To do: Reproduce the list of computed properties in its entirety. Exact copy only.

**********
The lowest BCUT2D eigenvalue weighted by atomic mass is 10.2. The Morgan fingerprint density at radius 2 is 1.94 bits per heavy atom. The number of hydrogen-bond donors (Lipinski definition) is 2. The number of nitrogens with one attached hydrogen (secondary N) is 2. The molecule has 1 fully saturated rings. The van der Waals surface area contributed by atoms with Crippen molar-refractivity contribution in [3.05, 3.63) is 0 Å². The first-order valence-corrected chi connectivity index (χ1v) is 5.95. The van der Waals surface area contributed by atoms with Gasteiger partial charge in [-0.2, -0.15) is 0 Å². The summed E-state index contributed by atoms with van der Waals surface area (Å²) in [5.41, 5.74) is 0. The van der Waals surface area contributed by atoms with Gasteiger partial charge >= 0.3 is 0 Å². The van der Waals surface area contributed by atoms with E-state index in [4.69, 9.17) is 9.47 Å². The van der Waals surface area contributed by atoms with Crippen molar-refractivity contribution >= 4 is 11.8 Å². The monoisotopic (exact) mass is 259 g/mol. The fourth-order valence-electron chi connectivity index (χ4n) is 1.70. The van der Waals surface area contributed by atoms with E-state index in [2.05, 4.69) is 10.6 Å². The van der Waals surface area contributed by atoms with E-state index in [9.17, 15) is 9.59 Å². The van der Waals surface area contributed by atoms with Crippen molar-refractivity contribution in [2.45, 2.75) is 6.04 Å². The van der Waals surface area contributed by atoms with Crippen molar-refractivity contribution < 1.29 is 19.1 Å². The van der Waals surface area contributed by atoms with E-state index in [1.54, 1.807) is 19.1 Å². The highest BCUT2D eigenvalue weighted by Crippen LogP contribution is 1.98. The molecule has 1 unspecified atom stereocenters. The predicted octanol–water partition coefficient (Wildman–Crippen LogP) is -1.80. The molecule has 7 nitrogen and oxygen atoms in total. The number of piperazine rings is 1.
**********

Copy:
The lowest BCUT2D eigenvalue weighted by atomic mass is 10.2. The Morgan fingerprint density at radius 2 is 1.94 bits per heavy atom. The number of hydrogen-bond donors (Lipinski definition) is 2. The number of nitrogens with one attached hydrogen (secondary N) is 2. The molecule has 1 fully saturated rings. The van der Waals surface area contributed by atoms with Crippen molar-refractivity contribution in [3.05, 3.63) is 0 Å². The first-order valence-corrected chi connectivity index (χ1v) is 5.95. The van der Waals surface area contributed by atoms with Gasteiger partial charge in [-0.2, -0.15) is 0 Å². The summed E-state index contributed by atoms with van der Waals surface area (Å²) in [5.41, 5.74) is 0. The van der Waals surface area contributed by atoms with Gasteiger partial charge >= 0.3 is 0 Å². The van der Waals surface area contributed by atoms with E-state index in [4.69, 9.17) is 9.47 Å². The van der Waals surface area contributed by atoms with Crippen molar-refractivity contribution >= 4 is 11.8 Å². The monoisotopic (exact) mass is 259 g/mol. The fourth-order valence-electron chi connectivity index (χ4n) is 1.70. The van der Waals surface area contributed by atoms with E-state index in [2.05, 4.69) is 10.6 Å². The van der Waals surface area contributed by atoms with E-state index in [9.17, 15) is 9.59 Å². The van der Waals surface area contributed by atoms with Crippen molar-refractivity contribution in [2.45, 2.75) is 6.04 Å². The van der Waals surface area contributed by atoms with Crippen molar-refractivity contribution < 1.29 is 19.1 Å². The van der Waals surface area contributed by atoms with E-state index in [1.54, 1.807) is 19.1 Å². The highest BCUT2D eigenvalue weighted by Crippen LogP contribution is 1.98. The molecule has 1 unspecified atom stereocenters. The predicted octanol–water partition coefficient (Wildman–Crippen LogP) is -1.80. The molecule has 7 nitrogen and oxygen atoms in total. The number of piperazine rings is 1.